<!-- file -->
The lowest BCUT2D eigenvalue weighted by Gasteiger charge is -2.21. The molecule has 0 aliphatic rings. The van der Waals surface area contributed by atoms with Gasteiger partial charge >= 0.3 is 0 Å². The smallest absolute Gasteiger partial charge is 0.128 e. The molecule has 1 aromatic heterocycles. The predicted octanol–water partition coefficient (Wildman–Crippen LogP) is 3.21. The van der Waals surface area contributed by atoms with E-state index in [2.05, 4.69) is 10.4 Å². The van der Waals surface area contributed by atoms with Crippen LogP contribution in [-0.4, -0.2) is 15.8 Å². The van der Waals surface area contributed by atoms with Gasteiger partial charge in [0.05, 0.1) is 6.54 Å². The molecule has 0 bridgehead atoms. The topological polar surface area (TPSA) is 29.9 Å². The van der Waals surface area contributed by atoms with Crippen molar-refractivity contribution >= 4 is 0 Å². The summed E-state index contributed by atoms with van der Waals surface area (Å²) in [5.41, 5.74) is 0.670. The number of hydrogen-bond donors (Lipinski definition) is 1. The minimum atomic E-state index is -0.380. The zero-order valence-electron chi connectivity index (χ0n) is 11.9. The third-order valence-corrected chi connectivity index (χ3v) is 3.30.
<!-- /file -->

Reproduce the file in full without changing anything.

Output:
The lowest BCUT2D eigenvalue weighted by Gasteiger charge is -2.21. The molecule has 0 aliphatic rings. The van der Waals surface area contributed by atoms with Gasteiger partial charge >= 0.3 is 0 Å². The smallest absolute Gasteiger partial charge is 0.128 e. The molecule has 1 aromatic heterocycles. The predicted octanol–water partition coefficient (Wildman–Crippen LogP) is 3.21. The van der Waals surface area contributed by atoms with E-state index in [2.05, 4.69) is 10.4 Å². The van der Waals surface area contributed by atoms with Crippen LogP contribution in [-0.4, -0.2) is 15.8 Å². The van der Waals surface area contributed by atoms with Gasteiger partial charge in [0.05, 0.1) is 6.54 Å². The molecule has 0 bridgehead atoms. The topological polar surface area (TPSA) is 29.9 Å². The van der Waals surface area contributed by atoms with Crippen molar-refractivity contribution >= 4 is 0 Å². The summed E-state index contributed by atoms with van der Waals surface area (Å²) in [5.41, 5.74) is 0.670. The number of hydrogen-bond donors (Lipinski definition) is 1. The minimum atomic E-state index is -0.380. The zero-order valence-electron chi connectivity index (χ0n) is 11.9. The third-order valence-corrected chi connectivity index (χ3v) is 3.30.